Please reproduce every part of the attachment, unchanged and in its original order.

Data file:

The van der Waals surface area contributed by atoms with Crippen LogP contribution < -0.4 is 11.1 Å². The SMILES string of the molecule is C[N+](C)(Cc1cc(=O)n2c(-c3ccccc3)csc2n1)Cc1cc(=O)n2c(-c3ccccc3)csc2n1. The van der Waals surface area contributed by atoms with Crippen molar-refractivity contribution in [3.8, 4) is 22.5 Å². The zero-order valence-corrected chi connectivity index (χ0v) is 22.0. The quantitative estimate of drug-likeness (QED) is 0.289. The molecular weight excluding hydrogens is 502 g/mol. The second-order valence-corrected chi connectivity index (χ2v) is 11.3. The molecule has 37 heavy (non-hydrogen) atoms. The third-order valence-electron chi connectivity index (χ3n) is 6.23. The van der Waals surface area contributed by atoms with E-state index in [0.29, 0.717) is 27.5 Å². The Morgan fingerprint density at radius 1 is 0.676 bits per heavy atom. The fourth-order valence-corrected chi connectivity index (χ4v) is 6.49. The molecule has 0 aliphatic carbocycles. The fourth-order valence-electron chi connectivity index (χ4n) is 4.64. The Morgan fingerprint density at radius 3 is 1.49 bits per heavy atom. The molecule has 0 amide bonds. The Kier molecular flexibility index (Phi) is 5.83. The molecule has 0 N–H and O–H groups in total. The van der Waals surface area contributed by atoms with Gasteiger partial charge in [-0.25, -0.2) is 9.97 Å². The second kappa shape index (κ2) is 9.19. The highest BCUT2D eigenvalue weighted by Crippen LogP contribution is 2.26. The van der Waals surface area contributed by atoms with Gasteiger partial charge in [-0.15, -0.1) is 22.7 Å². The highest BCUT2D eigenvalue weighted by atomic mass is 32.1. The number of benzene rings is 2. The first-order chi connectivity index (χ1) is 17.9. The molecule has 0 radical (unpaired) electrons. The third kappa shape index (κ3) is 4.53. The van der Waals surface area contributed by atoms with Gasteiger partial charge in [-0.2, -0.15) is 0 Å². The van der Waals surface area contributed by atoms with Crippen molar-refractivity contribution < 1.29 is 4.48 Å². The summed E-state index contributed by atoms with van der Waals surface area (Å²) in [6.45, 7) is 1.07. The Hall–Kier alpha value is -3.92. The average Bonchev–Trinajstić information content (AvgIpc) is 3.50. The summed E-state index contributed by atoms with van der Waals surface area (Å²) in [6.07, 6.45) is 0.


The van der Waals surface area contributed by atoms with Crippen LogP contribution < -0.4 is 11.1 Å². The SMILES string of the molecule is C[N+](C)(Cc1cc(=O)n2c(-c3ccccc3)csc2n1)Cc1cc(=O)n2c(-c3ccccc3)csc2n1. The van der Waals surface area contributed by atoms with Crippen molar-refractivity contribution in [3.8, 4) is 22.5 Å². The zero-order valence-corrected chi connectivity index (χ0v) is 22.0. The quantitative estimate of drug-likeness (QED) is 0.289. The molecular weight excluding hydrogens is 502 g/mol. The second-order valence-corrected chi connectivity index (χ2v) is 11.3. The molecule has 37 heavy (non-hydrogen) atoms. The third-order valence-electron chi connectivity index (χ3n) is 6.23. The van der Waals surface area contributed by atoms with E-state index in [0.29, 0.717) is 27.5 Å². The Morgan fingerprint density at radius 1 is 0.676 bits per heavy atom. The fourth-order valence-corrected chi connectivity index (χ4v) is 6.49. The molecule has 0 aliphatic carbocycles. The fourth-order valence-electron chi connectivity index (χ4n) is 4.64. The Morgan fingerprint density at radius 3 is 1.49 bits per heavy atom. The molecule has 0 amide bonds. The Kier molecular flexibility index (Phi) is 5.83. The molecule has 0 N–H and O–H groups in total. The van der Waals surface area contributed by atoms with Gasteiger partial charge in [-0.25, -0.2) is 9.97 Å². The second kappa shape index (κ2) is 9.19. The highest BCUT2D eigenvalue weighted by Crippen LogP contribution is 2.26. The van der Waals surface area contributed by atoms with Gasteiger partial charge in [-0.15, -0.1) is 22.7 Å². The highest BCUT2D eigenvalue weighted by atomic mass is 32.1. The number of benzene rings is 2. The first-order chi connectivity index (χ1) is 17.9. The molecule has 0 radical (unpaired) electrons. The third kappa shape index (κ3) is 4.53. The van der Waals surface area contributed by atoms with Gasteiger partial charge in [-0.2, -0.15) is 0 Å². The van der Waals surface area contributed by atoms with Crippen molar-refractivity contribution < 1.29 is 4.48 Å². The summed E-state index contributed by atoms with van der Waals surface area (Å²) in [6.45, 7) is 1.07. The Hall–Kier alpha value is -3.92. The average Bonchev–Trinajstić information content (AvgIpc) is 3.50. The summed E-state index contributed by atoms with van der Waals surface area (Å²) in [6.07, 6.45) is 0.